Luxury Goods

Baselworld 2017 Insights – Soul-Searching in Watches

We recently organised an investor trip to Baselworld to visit the watch fair and to meet industry leaders, sector experts and company executives. We present in this report the key themes that emerged from these discussions. We look forward to hosting you on one of our next field trips.

 

The prolonged category crisis is prompting soul-searching in the industry

Everything is changing: 1) prices and product mix are falling back; 2) direct retail is being questioned; 3) digital distribution is seen as an opportunity for the future; 4) mid-price brands are pressured by mega-brands; 5) smart watches cast a shadow on LT relevance and particularly so on entry price points; and 6) even the Basel fair itself seems less relevant.

 

No clear answers emerge on any of the issues – especially for seasoned incumbents

Entry-level brand Daniel Wellington has shown one can build a major watch brand through social media and distribute it online. Very few incumbents have started to scratch the digital surface to distribute products; many more are using digital marketing tools to build their brands and monitor their effectiveness.

 

A number of clever ideas

2017 has not been a year of stunning innovation. Yet, we could see a number of very clever ideas: 1) Bulgari’s Skin collection seems brilliant; 2) many brands are pondering the adoption of magnetic card warranty activation to keep track of sell-out; 3) smaller brands like Corum are making the most of mega-brands moving back into the CHF 3-7k space, to attack the CHF 50k space, where offer seems limited; and 4) niche players are always on the lookout for any room on the fringes to create a distinct reason why for themselves.

 

Things are getting better

All brands admit that 2017 is off to a better start than 2016 and that the trough is behind them. We expect to see this reflected in FHS statistics soon. Watch stocks have anticipated a rebound already and we expect ST support for both CFR and UHR.


The investment recommendation was finalised at 05:15 on 30 Mar. 2017 (London Time). It may differ from the date and time of broad dissemination on the website. Click here for Analyst Certification, Important Disclosures and Non-US Research Analyst disclosures.





Executive Summary

We recently organised an investor trip to Baselworld to visit the watch fair and to meet industry leaders, sector experts and company executives. We present in this report the key themes that emerged from these discussions. We look forward to hosting you on one of our next field trips.

The prolonged category crisis and the clouds ahead are prompting soul-searching in the industry

Everything is changing: 1) prices and product mix are falling back to earth, after the rise of the recent past; 2) direct retail is being questioned, but multi-brand wholesale continues to shrink; 3) digital distribution is seen as an opportunity for the future, but abundant wholesale inventory and lack of price discipline pose a formidable challenge; 4) mid-price brands (CHF 1-3k) are pressured by mega-brands pushing their entry price points downwards; 5) smart watches cast a shadow on long-term relevance and particularly so on entry price points; and 6) even the Basel fair itself seems less relevant. SIHH (in Geneva, in January) would be a way to intercept wholesale clients sooner (chosen by Kering, for example), while wholesale clients are ordering less of their total volumes at annual fairs anyway (Baselworld orders account for c.30% of yearly volumes vs. 50-60% in the past). Given very high costs for Baselworld (c.CHF1m for a mid-sized booth), a number of brands are opting to invest these funds in consumer marketing.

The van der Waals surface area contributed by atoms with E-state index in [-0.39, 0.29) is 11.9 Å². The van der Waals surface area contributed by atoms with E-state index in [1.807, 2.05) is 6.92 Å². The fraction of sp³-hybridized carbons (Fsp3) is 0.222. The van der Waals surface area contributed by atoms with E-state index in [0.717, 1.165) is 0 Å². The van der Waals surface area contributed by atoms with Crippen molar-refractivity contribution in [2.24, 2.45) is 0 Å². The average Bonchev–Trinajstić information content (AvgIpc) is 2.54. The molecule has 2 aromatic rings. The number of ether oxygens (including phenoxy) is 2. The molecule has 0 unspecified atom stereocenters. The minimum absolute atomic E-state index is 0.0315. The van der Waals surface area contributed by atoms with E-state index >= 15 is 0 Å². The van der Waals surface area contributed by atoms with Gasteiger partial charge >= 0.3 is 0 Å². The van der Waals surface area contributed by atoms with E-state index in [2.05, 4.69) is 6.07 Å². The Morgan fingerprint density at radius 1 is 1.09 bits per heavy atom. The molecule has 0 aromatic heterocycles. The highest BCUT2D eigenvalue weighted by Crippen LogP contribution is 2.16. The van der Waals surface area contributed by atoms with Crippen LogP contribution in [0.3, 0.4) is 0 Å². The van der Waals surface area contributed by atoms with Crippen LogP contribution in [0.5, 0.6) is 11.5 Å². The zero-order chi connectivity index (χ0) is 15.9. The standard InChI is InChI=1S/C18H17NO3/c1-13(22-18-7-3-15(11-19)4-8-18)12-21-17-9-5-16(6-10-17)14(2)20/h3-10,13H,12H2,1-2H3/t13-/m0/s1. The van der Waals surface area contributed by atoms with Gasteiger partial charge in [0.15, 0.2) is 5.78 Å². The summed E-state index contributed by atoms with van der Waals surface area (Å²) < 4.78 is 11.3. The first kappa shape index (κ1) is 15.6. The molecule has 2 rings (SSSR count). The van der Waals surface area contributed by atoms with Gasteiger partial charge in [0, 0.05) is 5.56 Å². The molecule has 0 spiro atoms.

No clear answers emerge on any of the issues – especially for seasoned incumbents

New entry-level brands like Daniel Wellington have shown the world that one can build a major watch brand through social media and distribute through the internet. But very few incumbents are just starting to scratch the digital surface: a few bold pioneers like Corum are partnering with Amazon to sell their products online; lower-end brands in the Richemont portfolio are using the ‘in-house’ YNAP facility to digitally distribute products; many more are using digital marketing tools to build their brands and monitor their effectiveness (Bulgari is a case in point in this respect). Most brands are nevertheless still stuck in the old world multi-brand wholesale model, between the Scylla of poor direct retail productivity and the Charybdis of a fragile price discipline in the market.

Mechanical movements and components sourcing does not appear to be a problem

Swatch’s decision – in agreement with the Swiss anti-trust authority – to limit movements and components supplies to competitors has prompted material capacity investment by ETA peers and brands as well. The slowdown of the past few years has caused a material overcapacity problem. If securing movements was an issue five years ago, most brands are making the most of the current abundant supply to secure long-term volumes well into the early and mid-20s (ie, past the transitory regime demanded by the CH anti-trust authority, expiring in 2019). Sellita has risen as an alternative to ETA. Swatch had taken a stance that it would be better off as an oligopolistic player in a free market, than as a monopolist in a regulated market – the bet has not paid off. Tudor striking a deal to source movements from Breitling is a major setback to Swatch’s ambitions.

A number of clever ideas